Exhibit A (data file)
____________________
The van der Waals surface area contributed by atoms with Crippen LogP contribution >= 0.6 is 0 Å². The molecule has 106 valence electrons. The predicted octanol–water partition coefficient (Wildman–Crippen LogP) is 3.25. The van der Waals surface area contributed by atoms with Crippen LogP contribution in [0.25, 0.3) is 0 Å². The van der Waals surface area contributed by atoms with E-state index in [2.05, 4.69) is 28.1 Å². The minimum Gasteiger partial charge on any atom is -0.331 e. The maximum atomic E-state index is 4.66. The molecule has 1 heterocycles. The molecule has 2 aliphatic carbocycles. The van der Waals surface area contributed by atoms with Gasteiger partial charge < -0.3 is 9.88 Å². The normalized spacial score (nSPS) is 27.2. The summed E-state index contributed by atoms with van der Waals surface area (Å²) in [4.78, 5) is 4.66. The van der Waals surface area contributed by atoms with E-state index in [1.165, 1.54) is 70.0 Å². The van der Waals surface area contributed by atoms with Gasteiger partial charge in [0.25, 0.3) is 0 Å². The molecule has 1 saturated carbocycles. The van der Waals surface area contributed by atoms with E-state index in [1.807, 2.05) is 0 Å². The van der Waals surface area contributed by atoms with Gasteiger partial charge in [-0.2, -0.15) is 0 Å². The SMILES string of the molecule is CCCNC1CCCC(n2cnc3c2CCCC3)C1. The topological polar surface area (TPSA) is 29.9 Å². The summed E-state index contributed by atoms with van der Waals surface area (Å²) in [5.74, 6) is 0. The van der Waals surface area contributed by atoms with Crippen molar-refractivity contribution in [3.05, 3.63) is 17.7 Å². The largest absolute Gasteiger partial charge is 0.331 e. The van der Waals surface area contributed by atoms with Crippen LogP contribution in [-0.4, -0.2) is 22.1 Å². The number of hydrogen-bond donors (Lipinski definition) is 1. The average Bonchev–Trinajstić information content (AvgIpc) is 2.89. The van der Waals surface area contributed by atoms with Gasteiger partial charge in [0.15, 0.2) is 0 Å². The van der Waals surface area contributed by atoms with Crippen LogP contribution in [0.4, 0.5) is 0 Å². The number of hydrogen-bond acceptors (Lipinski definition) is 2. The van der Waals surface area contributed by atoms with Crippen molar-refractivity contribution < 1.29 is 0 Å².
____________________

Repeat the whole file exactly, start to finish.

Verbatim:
The van der Waals surface area contributed by atoms with Crippen LogP contribution >= 0.6 is 0 Å². The molecule has 106 valence electrons. The predicted octanol–water partition coefficient (Wildman–Crippen LogP) is 3.25. The van der Waals surface area contributed by atoms with Crippen LogP contribution in [0.25, 0.3) is 0 Å². The van der Waals surface area contributed by atoms with E-state index in [2.05, 4.69) is 28.1 Å². The minimum Gasteiger partial charge on any atom is -0.331 e. The maximum atomic E-state index is 4.66. The molecule has 1 heterocycles. The molecule has 2 aliphatic carbocycles. The van der Waals surface area contributed by atoms with Gasteiger partial charge < -0.3 is 9.88 Å². The normalized spacial score (nSPS) is 27.2. The summed E-state index contributed by atoms with van der Waals surface area (Å²) in [4.78, 5) is 4.66. The van der Waals surface area contributed by atoms with E-state index in [1.165, 1.54) is 70.0 Å². The van der Waals surface area contributed by atoms with Gasteiger partial charge in [0.25, 0.3) is 0 Å². The molecule has 1 saturated carbocycles. The van der Waals surface area contributed by atoms with E-state index in [1.807, 2.05) is 0 Å². The van der Waals surface area contributed by atoms with Gasteiger partial charge in [-0.2, -0.15) is 0 Å². The SMILES string of the molecule is CCCNC1CCCC(n2cnc3c2CCCC3)C1. The topological polar surface area (TPSA) is 29.9 Å². The summed E-state index contributed by atoms with van der Waals surface area (Å²) in [5.74, 6) is 0. The van der Waals surface area contributed by atoms with Crippen molar-refractivity contribution in [3.05, 3.63) is 17.7 Å². The largest absolute Gasteiger partial charge is 0.331 e. The van der Waals surface area contributed by atoms with Crippen LogP contribution in [-0.4, -0.2) is 22.1 Å². The number of hydrogen-bond donors (Lipinski definition) is 1. The average Bonchev–Trinajstić information content (AvgIpc) is 2.89. The van der Waals surface area contributed by atoms with Gasteiger partial charge in [0.15, 0.2) is 0 Å². The van der Waals surface area contributed by atoms with Crippen LogP contribution in [0.4, 0.5) is 0 Å². The number of hydrogen-bond acceptors (Lipinski definition) is 2. The van der Waals surface area contributed by atoms with Crippen molar-refractivity contribution < 1.29 is 0 Å².